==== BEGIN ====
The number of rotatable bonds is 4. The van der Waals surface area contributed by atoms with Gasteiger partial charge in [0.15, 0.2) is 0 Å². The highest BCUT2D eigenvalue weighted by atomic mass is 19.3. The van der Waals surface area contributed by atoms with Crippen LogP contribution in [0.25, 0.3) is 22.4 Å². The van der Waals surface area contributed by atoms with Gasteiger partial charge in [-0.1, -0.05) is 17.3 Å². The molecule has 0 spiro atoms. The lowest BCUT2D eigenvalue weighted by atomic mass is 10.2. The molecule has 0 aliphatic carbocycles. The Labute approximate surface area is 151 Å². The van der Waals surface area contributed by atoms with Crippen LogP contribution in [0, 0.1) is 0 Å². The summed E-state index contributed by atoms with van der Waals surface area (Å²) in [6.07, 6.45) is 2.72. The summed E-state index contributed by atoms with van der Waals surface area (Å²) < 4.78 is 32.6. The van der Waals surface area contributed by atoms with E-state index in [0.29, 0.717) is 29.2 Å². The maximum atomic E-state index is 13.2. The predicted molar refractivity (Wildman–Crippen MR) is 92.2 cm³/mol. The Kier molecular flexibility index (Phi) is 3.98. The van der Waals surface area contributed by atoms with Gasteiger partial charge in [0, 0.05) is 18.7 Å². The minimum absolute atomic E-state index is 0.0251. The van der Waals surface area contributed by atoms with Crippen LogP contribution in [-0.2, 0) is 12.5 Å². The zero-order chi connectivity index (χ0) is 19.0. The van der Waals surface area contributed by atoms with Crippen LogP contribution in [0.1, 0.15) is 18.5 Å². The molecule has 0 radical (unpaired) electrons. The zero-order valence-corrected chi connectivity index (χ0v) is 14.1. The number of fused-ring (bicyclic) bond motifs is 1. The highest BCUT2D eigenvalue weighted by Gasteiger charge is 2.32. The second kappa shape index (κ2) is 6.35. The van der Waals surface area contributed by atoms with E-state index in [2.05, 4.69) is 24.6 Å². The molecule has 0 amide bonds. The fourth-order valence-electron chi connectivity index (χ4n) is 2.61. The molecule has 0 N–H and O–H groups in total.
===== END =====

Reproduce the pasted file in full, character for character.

The number of rotatable bonds is 4. The van der Waals surface area contributed by atoms with Gasteiger partial charge in [0.15, 0.2) is 0 Å². The highest BCUT2D eigenvalue weighted by atomic mass is 19.3. The van der Waals surface area contributed by atoms with Crippen LogP contribution in [0.25, 0.3) is 22.4 Å². The van der Waals surface area contributed by atoms with Gasteiger partial charge in [-0.1, -0.05) is 17.3 Å². The molecule has 0 spiro atoms. The lowest BCUT2D eigenvalue weighted by atomic mass is 10.2. The molecule has 0 aliphatic carbocycles. The Labute approximate surface area is 151 Å². The van der Waals surface area contributed by atoms with Crippen LogP contribution in [0, 0.1) is 0 Å². The summed E-state index contributed by atoms with van der Waals surface area (Å²) in [6.07, 6.45) is 2.72. The summed E-state index contributed by atoms with van der Waals surface area (Å²) < 4.78 is 32.6. The van der Waals surface area contributed by atoms with E-state index in [0.29, 0.717) is 29.2 Å². The maximum atomic E-state index is 13.2. The predicted molar refractivity (Wildman–Crippen MR) is 92.2 cm³/mol. The Kier molecular flexibility index (Phi) is 3.98. The van der Waals surface area contributed by atoms with Gasteiger partial charge in [0, 0.05) is 18.7 Å². The minimum absolute atomic E-state index is 0.0251. The van der Waals surface area contributed by atoms with Crippen LogP contribution in [-0.2, 0) is 12.5 Å². The zero-order chi connectivity index (χ0) is 19.0. The van der Waals surface area contributed by atoms with Crippen LogP contribution in [0.1, 0.15) is 18.5 Å². The molecule has 0 radical (unpaired) electrons. The zero-order valence-corrected chi connectivity index (χ0v) is 14.1. The number of fused-ring (bicyclic) bond motifs is 1. The highest BCUT2D eigenvalue weighted by Gasteiger charge is 2.32. The second kappa shape index (κ2) is 6.35. The van der Waals surface area contributed by atoms with E-state index in [2.05, 4.69) is 24.6 Å². The molecule has 0 amide bonds. The fourth-order valence-electron chi connectivity index (χ4n) is 2.61. The molecule has 0 N–H and O–H groups in total.